> Small arrowheads set off supplemental information and exercises which may be undertaken at the discretion of the instructor. <

            (Parenthetical comments usually point out differences between similar species.)  

            {Statements in brackets apply to living organisms.}  


            A classification of each species is given at the beginning of its section to help you understand the evolutionary relationships between species.   Access to this information can lead to insights about the significance of similarities and differences between species and groups.   It is not intended that you memorize the classification.   Although modern biology has moved away from traditional Linnean classification many biologists are comfortable with it and prefer it to cladistic classifications.   Accordingly where appropriate the Linnaean category is indicated as a superscript abbreviation following the taxon name.   Abbreviations used are:    P = phylum, C = class, O = order, F = family, s = sub, S = super, i = infra.   To help you understand the phylogenetic relationships of each taxon callouts to phylogenetic trees (cladograms) in Ruppert, Fox, and Barnes (2004) are provided.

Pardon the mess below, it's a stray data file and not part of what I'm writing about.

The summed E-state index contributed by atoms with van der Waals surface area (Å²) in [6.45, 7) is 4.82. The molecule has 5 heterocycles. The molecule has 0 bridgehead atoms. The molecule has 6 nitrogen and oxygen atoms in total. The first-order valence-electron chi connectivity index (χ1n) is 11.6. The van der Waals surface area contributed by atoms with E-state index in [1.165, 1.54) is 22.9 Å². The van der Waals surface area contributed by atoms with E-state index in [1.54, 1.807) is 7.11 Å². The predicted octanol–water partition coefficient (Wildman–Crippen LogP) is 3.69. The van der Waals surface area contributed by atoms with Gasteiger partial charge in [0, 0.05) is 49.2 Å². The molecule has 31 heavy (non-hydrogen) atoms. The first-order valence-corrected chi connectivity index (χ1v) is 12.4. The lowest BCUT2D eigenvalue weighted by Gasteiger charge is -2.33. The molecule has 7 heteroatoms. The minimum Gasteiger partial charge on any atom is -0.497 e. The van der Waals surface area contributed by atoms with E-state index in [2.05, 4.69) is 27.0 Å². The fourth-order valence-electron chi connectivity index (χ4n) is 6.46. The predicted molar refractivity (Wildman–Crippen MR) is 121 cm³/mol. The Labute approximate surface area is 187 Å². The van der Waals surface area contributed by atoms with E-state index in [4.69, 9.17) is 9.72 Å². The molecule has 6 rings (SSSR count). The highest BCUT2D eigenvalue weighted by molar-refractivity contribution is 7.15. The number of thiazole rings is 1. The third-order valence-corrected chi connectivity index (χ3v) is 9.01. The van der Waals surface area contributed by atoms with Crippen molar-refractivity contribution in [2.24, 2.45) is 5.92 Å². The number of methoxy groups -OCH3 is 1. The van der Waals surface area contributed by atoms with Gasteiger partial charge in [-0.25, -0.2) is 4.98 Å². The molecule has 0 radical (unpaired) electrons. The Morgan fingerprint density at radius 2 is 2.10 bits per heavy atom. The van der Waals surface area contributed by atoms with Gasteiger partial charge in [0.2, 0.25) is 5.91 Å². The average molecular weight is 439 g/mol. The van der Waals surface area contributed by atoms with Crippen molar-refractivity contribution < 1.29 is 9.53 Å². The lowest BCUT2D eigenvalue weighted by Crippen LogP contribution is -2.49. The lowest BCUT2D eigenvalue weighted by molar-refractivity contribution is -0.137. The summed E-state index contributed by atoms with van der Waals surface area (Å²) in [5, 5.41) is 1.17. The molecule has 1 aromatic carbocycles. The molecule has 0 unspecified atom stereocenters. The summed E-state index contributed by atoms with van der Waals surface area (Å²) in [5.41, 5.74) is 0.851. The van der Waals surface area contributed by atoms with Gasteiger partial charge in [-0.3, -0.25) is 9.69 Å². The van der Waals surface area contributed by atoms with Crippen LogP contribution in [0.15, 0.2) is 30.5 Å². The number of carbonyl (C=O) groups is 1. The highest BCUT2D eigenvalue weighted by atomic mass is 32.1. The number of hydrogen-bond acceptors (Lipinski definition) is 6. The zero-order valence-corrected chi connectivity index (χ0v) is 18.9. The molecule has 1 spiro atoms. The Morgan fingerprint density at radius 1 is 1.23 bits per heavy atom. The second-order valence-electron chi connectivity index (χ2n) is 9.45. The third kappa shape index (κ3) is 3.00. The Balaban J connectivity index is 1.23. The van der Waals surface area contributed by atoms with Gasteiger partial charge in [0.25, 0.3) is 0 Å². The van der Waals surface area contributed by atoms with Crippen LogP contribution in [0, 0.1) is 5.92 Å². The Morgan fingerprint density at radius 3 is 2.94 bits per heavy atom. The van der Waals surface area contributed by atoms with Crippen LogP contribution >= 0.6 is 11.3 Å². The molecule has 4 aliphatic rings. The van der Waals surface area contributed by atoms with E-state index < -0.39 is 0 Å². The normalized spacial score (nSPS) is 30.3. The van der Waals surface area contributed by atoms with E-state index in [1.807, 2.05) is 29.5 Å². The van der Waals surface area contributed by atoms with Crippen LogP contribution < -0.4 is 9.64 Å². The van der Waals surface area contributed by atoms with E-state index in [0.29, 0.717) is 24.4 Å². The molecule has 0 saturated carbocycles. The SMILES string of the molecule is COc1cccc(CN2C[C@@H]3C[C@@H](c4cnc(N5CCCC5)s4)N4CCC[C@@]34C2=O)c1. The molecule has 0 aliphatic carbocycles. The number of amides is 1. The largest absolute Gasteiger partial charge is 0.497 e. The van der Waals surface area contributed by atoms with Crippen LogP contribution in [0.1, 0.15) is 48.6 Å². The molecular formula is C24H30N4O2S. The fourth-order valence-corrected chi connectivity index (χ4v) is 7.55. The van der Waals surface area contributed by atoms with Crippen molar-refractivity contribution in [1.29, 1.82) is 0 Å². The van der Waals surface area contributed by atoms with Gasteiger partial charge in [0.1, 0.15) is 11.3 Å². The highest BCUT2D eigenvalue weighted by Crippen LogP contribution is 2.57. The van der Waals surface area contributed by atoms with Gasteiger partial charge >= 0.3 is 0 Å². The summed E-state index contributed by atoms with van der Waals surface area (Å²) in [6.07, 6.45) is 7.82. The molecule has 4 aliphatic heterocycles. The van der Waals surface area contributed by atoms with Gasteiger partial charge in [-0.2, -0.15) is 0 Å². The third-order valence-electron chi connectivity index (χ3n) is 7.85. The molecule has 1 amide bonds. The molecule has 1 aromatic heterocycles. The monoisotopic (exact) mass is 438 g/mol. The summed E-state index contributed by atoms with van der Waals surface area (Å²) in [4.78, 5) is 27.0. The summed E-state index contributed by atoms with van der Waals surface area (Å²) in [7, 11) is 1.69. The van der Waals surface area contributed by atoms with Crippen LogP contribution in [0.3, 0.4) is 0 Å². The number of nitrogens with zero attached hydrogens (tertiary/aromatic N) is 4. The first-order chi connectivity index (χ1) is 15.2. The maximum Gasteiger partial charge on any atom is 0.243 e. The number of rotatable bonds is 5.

Terminology of anatomic features among invertebrate taxa has been standardized whenever possible to reduce the multiplicity of names for the same structure.   Where similar structures in different taxa have in the past been assigned different names, an attempt has been made to use the same name.   The terminology used here conforms with that of Ruppert, Fox, Barnes (2004) and continues the standardization initiated by that text.


Radial Symmetry